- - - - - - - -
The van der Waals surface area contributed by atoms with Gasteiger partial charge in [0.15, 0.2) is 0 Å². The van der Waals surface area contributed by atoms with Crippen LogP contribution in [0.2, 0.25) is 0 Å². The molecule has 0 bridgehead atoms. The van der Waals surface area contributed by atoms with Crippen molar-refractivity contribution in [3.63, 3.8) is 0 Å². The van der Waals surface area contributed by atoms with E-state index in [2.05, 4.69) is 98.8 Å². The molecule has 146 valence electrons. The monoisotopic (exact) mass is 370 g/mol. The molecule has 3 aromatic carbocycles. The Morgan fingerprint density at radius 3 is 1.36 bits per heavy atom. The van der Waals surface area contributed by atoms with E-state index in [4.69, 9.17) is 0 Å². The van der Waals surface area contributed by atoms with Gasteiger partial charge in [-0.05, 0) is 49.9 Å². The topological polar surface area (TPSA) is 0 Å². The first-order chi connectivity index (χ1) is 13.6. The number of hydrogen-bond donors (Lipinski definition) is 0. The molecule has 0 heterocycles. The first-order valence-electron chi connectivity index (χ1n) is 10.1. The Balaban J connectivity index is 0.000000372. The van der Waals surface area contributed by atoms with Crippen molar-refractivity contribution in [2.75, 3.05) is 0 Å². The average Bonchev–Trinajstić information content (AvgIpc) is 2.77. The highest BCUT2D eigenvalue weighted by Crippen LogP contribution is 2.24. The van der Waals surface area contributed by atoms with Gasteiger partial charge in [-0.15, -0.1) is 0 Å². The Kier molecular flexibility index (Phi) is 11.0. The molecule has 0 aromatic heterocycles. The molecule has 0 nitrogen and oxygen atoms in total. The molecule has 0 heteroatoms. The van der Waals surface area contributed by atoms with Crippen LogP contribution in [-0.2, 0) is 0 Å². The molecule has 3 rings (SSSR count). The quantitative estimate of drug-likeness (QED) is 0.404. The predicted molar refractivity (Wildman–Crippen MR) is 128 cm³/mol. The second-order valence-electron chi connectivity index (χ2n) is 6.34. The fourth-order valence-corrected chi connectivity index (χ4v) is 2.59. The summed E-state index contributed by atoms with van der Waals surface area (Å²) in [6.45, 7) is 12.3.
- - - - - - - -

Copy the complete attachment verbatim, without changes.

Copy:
The van der Waals surface area contributed by atoms with Gasteiger partial charge in [0.15, 0.2) is 0 Å². The van der Waals surface area contributed by atoms with Crippen LogP contribution in [0.2, 0.25) is 0 Å². The molecule has 0 bridgehead atoms. The van der Waals surface area contributed by atoms with Crippen molar-refractivity contribution in [3.63, 3.8) is 0 Å². The van der Waals surface area contributed by atoms with E-state index in [2.05, 4.69) is 98.8 Å². The molecule has 146 valence electrons. The monoisotopic (exact) mass is 370 g/mol. The molecule has 3 aromatic carbocycles. The Morgan fingerprint density at radius 3 is 1.36 bits per heavy atom. The van der Waals surface area contributed by atoms with E-state index in [4.69, 9.17) is 0 Å². The van der Waals surface area contributed by atoms with Gasteiger partial charge in [-0.05, 0) is 49.9 Å². The topological polar surface area (TPSA) is 0 Å². The first-order chi connectivity index (χ1) is 13.6. The number of hydrogen-bond donors (Lipinski definition) is 0. The molecule has 0 heterocycles. The first-order valence-electron chi connectivity index (χ1n) is 10.1. The Balaban J connectivity index is 0.000000372. The van der Waals surface area contributed by atoms with Crippen molar-refractivity contribution in [2.75, 3.05) is 0 Å². The average Bonchev–Trinajstić information content (AvgIpc) is 2.77. The highest BCUT2D eigenvalue weighted by Crippen LogP contribution is 2.24. The van der Waals surface area contributed by atoms with Gasteiger partial charge in [-0.15, -0.1) is 0 Å². The Kier molecular flexibility index (Phi) is 11.0. The molecule has 0 aromatic heterocycles. The molecule has 0 nitrogen and oxygen atoms in total. The molecule has 0 heteroatoms. The van der Waals surface area contributed by atoms with Crippen LogP contribution in [-0.2, 0) is 0 Å². The molecule has 3 rings (SSSR count). The quantitative estimate of drug-likeness (QED) is 0.404. The predicted molar refractivity (Wildman–Crippen MR) is 128 cm³/mol. The second-order valence-electron chi connectivity index (χ2n) is 6.34. The fourth-order valence-corrected chi connectivity index (χ4v) is 2.59. The summed E-state index contributed by atoms with van der Waals surface area (Å²) in [6.45, 7) is 12.3.